• Take note of any apertures you would NOT be happy using.
  • Take note if there are focal-lengths you would NOT be happy using.

Then comes the subjective part. You need to judge if this is the quality you expect from such a lens. It is normal for lenses to by softer wide-open, some sharpen after 1/2 stop, some after 2. Personally, I find it easy to avoid certain apertures since I work in A-mode 95% of the time but I do not like having to avoid entire focal-lengths.

  • \$\begingroup\$ Awesome answer, I really like how you take the holistic approach and cover not just testing, but becoming familiar with the new equipment. \$\endgroup\$
    – dpollitt
    Commented May 20, 2011 at 15:30
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    \$\begingroup\$ FTR, the question on micro-adjusting lenses: photo.stackexchange.com/questions/1/… \$\endgroup\$
    – mattdm
    Commented May 20, 2011 at 18:14
  • \$\begingroup\$ very nice answer \$\endgroup\$ Commented Mar 24, 2012 at 1:09
  • \$\begingroup\$ What is a "flat target" for such testing? \$\endgroup\$
    – Raj More
    Commented Jul 24, 2012 at 14:48
  • \$\begingroup\$ Any object which is completely flat. You can of course buy pricey resolution and color charts but even a cereal box can do. \$\endgroup\$
    – Itai
    Commented Jul 24, 2012 at 17:06

Fairly comprehensive, but easy to follow tips.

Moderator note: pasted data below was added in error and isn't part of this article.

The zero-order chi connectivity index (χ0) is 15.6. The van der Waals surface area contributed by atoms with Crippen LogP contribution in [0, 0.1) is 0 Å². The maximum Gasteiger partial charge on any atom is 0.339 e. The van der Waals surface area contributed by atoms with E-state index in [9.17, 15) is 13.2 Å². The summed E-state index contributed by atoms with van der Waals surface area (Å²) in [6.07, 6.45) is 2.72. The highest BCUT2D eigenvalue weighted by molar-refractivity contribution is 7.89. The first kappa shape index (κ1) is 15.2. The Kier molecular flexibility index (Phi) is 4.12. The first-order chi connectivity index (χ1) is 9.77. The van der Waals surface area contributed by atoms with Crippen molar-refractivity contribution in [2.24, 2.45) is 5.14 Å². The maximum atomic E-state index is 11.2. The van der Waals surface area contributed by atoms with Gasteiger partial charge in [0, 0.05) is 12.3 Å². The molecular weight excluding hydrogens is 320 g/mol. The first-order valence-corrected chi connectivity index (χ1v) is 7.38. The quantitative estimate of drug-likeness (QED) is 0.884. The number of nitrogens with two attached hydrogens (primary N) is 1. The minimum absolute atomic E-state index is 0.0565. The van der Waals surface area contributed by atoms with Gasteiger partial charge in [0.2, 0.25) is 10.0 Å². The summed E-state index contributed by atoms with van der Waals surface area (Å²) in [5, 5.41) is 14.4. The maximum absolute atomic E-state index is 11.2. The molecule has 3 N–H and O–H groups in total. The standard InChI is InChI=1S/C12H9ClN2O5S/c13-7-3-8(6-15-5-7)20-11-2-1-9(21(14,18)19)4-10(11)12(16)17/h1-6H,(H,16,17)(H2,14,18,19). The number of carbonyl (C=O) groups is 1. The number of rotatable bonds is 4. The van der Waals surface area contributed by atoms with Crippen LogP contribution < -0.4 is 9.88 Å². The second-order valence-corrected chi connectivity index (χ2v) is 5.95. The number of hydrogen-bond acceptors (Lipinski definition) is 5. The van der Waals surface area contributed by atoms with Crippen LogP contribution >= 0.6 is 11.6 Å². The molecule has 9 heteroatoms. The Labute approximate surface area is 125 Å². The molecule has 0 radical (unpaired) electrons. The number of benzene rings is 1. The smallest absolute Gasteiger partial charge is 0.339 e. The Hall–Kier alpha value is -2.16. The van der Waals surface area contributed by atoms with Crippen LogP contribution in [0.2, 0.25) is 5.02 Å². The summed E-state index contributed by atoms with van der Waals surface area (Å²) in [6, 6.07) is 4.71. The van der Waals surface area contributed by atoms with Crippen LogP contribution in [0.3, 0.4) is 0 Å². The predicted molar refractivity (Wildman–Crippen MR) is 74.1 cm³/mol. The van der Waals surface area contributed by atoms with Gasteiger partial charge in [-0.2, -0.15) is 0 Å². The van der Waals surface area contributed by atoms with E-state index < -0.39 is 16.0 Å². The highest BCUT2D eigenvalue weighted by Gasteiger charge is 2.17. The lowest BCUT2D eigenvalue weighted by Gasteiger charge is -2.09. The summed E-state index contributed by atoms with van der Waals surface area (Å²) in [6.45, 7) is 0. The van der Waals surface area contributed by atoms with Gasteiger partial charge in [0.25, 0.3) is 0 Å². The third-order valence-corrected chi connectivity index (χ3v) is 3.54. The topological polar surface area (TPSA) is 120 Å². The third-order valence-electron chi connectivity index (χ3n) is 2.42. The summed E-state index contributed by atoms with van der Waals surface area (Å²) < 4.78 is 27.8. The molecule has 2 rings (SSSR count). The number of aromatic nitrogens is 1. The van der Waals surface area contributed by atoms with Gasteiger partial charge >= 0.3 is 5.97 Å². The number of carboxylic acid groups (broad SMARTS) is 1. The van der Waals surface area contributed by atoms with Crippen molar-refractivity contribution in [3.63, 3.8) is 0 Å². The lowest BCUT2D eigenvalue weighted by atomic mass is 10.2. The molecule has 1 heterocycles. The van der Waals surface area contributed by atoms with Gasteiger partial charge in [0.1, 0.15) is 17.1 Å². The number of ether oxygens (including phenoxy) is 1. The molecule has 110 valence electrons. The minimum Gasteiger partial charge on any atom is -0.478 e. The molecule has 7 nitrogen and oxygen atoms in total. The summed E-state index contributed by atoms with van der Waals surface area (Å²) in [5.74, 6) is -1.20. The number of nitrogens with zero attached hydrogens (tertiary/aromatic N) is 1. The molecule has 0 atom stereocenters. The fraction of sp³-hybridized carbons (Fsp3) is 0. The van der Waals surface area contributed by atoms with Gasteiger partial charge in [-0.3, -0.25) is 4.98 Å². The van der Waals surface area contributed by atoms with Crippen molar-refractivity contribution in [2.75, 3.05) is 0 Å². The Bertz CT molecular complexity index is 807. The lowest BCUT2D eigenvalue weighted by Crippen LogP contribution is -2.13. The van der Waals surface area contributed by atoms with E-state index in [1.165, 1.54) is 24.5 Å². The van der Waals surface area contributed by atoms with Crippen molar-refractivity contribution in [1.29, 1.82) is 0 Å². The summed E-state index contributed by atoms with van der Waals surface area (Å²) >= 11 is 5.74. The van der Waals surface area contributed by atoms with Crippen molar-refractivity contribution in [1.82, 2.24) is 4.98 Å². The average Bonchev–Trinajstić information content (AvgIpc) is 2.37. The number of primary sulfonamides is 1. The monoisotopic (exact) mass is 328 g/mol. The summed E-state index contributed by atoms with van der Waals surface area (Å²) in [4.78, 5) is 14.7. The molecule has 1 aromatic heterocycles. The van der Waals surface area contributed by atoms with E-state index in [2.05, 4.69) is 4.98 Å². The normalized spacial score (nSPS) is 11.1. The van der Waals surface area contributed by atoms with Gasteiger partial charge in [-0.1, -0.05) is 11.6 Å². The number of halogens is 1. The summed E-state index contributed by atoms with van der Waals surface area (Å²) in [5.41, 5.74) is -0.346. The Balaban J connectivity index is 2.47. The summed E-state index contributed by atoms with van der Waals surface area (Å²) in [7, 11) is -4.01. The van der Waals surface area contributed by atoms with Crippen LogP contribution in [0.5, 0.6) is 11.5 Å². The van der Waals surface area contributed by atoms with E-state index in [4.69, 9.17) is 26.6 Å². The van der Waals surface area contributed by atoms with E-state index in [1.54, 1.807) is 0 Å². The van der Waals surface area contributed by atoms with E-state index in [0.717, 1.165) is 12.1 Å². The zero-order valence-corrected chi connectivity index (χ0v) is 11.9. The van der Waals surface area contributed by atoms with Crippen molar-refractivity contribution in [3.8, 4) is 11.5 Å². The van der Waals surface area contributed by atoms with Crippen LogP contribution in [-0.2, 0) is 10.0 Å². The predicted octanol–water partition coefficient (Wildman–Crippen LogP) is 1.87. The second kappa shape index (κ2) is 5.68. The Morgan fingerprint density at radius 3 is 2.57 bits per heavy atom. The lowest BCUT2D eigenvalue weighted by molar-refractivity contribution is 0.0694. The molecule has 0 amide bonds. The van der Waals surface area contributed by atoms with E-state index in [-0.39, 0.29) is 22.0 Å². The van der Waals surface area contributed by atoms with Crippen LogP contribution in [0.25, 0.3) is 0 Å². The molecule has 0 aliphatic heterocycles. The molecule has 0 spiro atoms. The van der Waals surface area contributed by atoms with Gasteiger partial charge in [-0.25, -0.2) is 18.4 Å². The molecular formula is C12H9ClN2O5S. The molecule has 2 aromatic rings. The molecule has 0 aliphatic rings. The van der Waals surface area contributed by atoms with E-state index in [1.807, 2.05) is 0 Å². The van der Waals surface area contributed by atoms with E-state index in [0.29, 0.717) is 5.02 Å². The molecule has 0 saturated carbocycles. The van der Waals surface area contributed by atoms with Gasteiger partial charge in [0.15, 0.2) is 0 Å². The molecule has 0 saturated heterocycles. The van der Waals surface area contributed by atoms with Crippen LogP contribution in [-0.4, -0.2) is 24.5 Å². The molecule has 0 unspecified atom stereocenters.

How LensRentals.com tests lenses

  • \$\begingroup\$ Great link, that looks like a huge asset. \$\endgroup\$
    – dpollitt
    Commented May 20, 2011 at 18:09
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    \$\begingroup\$ could you please add summary of key points here so the valuable info would not disappear when the link stops working? \$\endgroup\$
    – Imre
    Commented May 21, 2011 at 0:56

Make the photos you bought the lens for. For each feature of the lens that is important for you, make a photo that utilizes it. Only you know why it is important to you, so you can construct the best test photo. For example, I really hate having color aberration around tree branches in front of clear sky, so I'd test for that.

Make sure the lens has an opportunity to show its best. Give your camera a secure support (sturdy tripod on level ground, legs as short as reasonable, central column not extended). Use a lens hood, avoid protection filters. Unless your scene has a lot of action, use mirror lock-up, remote control or self timer to trigger the shutter. Prefer contrast-detect focusing or make sure the phase detection sensors have correct micro-adjustment.

Analyze the photos and see if you are satisfied with them. If not, analyze if the bad aspects can be attributed to the lens, some other piece of equipment or your technique. Ask here if you're not sure.

Making the photos, you will notice any obvious deficiencies. No lens is perfect, no matter how much it costs. Engineered products are always results of a series of compromises. If the results look good, stop worrying and make more photos.

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    \$\begingroup\$ +1 for stop worrying! Don't become a pixel-peeker who gets upset about minute details that won't matter in the real world. Rather look at the big picture. Only lens I ever sent back had a manufacturing defect so blatantly obvious it was apparent within a few minutes of mounting it, no need to see the pictures it produced even (which is a good thing, as this was pre-digital when processing and printing took days). \$\endgroup\$
    – jwenting
    Commented Nov 14, 2011 at 11:05